Originally a farmhouse constructed during the reign of William and Mary, the buildings had been converted at some unknown date into a coffee house. Supplied with gardens, bowling greens, and various other means of diversion, it became a popular resort for many in Nottingham who could stroll out and sample its delights, via a perambulation through the Park. It remained a coffee house until 1804 when George Wombwell added substantial extensions to the buildings, concentrated on selling beers and spirits and renamed the premises 'The White Hart Inn'.
Information taken from http://www.lentontimes.co.uk
The front of this inn, facing Gregory Street, Lenton, is well-known to all of us, but it is not generally realised that between this inn and the present Priory Church stood the gateway to the great Cluniac Priory of Lenton. It spanned the road just at this point, and in front of it was hanged in the year 1537, Nicholas Heyth, the last Prior of Lenton, condemned for high treason for the part that he had taken in the Pilgrimage of Grace. The White Hart as we know it, was built about a century ago upon the site and incorporating some portion of an older house known as the Lenton Coffee House, which was a great resort of former generations, who made excursions along the pleasant walks by the side of the river Leen, and refreshed themselves round the bowling green attached to these premises. Other memories cling to this neighbourhood, for among the modern buildings there still stands the old prison of the Court of the Honour of Peverel, within whose walls debtors were incarcerated under the old law. This prison is shown on the extreme right of the drawing; a high, white wall is depicted behind a table at which some customers are seated; this wall surrounds the old exercise yard, and beyond it rises the roof of a low building which is the old prison. The chestnut trees of Lenton throwing up their balloons of foliage decorated in due season with wealth of flowers are among the most beautiful sights of this part of Nottingham, and even to-day Gregory Street and its neighbourhood retain a great deal of the old world rural aspect.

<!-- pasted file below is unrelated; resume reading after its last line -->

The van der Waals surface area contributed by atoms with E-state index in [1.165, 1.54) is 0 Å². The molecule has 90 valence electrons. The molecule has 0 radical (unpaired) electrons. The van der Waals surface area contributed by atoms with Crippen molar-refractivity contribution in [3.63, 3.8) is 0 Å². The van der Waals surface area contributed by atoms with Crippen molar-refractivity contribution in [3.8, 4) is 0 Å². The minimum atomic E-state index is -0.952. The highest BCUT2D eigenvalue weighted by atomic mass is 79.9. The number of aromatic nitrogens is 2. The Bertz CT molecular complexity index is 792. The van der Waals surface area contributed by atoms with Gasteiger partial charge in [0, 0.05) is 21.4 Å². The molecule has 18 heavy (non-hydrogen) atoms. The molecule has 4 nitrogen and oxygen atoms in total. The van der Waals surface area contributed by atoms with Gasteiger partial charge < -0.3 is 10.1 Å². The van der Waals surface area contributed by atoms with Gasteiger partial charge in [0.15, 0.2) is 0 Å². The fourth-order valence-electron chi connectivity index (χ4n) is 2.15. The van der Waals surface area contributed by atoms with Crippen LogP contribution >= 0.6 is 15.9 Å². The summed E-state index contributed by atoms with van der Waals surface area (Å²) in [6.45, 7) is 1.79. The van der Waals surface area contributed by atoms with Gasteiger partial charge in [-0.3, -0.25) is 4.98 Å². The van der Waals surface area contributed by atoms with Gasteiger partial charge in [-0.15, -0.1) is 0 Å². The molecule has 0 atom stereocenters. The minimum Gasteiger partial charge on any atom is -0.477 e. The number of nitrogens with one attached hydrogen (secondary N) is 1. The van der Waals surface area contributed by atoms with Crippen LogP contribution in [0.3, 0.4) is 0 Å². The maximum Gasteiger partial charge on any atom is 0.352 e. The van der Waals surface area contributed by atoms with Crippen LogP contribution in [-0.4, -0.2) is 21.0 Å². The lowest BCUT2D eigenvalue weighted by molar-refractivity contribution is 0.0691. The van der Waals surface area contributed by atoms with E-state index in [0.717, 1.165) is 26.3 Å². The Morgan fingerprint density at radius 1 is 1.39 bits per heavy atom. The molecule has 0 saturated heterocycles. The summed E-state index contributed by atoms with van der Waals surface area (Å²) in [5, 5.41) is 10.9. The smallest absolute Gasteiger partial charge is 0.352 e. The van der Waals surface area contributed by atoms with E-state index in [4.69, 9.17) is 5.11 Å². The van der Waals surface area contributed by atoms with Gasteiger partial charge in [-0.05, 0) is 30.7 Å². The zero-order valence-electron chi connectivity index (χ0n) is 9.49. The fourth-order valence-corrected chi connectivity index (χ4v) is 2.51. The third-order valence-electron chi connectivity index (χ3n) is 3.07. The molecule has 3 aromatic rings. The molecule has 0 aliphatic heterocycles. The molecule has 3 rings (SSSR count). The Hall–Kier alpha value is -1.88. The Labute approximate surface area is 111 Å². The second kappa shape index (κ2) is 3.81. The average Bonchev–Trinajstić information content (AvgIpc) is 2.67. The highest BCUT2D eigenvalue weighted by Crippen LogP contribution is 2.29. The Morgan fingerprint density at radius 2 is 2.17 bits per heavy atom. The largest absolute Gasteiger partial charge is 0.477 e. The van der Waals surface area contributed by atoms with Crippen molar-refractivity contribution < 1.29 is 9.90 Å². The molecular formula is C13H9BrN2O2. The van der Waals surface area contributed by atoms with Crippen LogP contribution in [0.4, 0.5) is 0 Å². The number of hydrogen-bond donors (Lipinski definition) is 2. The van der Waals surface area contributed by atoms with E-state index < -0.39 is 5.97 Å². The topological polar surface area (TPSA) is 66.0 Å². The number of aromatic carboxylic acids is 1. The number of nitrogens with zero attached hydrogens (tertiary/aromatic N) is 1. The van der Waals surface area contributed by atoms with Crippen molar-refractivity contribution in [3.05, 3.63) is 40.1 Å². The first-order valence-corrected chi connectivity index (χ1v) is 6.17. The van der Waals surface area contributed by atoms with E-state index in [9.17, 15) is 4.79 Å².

Descriptive text taken from 'Nottingham Past and Present', published in 1926.
Thomas William Hammond 1854-1935. Born in Philadelphia of Nottingham emigres, and orphaned at the age of four, he came to England with his younger sister Maria and lived for a short while with his grandparents in Mount Street. In 1868 age 14 he enrolled in the Government School of Art. On the 1871 census he is described as a lace curtain designer, and in 1872 he was awarded the 'Queen's Prize for a Design of a Lace Curtain'. Other prizes followed and in 1877 he was again awarded the Queen's Prize, this time for the design for a damask table Cloth.
Hammond was an indefatigable worker, and soon began to use his skills as a draftsman to record aspects of the changing town. He began showing his work at local venues in 1882 and in 1890 exhibited for the first time at the Royal academy. His real hobby was black and white sketching in charcoal. He drew about 350 pictures all together mainly scenes of a Nottingham he knew but which has largely passed away today.
Extracted from 'The Changing Face of Tom Hammond's Nottingham' by John Beckett which is the introductory essay in 'A City in the Making Drawings of Tom Hammond'.